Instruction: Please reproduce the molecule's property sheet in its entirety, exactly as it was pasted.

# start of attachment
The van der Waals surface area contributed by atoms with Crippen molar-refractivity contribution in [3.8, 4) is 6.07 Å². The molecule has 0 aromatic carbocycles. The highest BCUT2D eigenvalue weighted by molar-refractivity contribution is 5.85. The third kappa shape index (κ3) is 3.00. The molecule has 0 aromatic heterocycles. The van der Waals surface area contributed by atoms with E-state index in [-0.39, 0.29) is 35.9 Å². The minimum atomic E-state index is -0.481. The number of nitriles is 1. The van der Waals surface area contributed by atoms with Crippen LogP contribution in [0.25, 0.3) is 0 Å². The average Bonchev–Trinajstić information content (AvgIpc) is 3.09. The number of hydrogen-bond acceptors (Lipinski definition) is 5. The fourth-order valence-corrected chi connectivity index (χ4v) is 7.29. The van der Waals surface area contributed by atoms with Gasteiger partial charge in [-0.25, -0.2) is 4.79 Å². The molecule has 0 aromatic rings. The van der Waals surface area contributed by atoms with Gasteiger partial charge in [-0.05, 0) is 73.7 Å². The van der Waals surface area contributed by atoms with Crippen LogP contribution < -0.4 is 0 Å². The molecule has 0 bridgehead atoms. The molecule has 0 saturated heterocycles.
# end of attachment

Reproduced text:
The van der Waals surface area contributed by atoms with Crippen molar-refractivity contribution in [3.8, 4) is 6.07 Å². The molecule has 0 aromatic carbocycles. The highest BCUT2D eigenvalue weighted by molar-refractivity contribution is 5.85. The third kappa shape index (κ3) is 3.00. The molecule has 0 aromatic heterocycles. The van der Waals surface area contributed by atoms with E-state index in [-0.39, 0.29) is 35.9 Å². The minimum atomic E-state index is -0.481. The number of nitriles is 1. The van der Waals surface area contributed by atoms with Crippen LogP contribution in [0.25, 0.3) is 0 Å². The average Bonchev–Trinajstić information content (AvgIpc) is 3.09. The number of hydrogen-bond acceptors (Lipinski definition) is 5. The fourth-order valence-corrected chi connectivity index (χ4v) is 7.29. The van der Waals surface area contributed by atoms with Gasteiger partial charge in [-0.25, -0.2) is 4.79 Å². The molecule has 0 aromatic rings. The van der Waals surface area contributed by atoms with Gasteiger partial charge in [-0.05, 0) is 73.7 Å². The van der Waals surface area contributed by atoms with Crippen LogP contribution < -0.4 is 0 Å². The molecule has 0 bridgehead atoms. The molecule has 0 saturated heterocycles.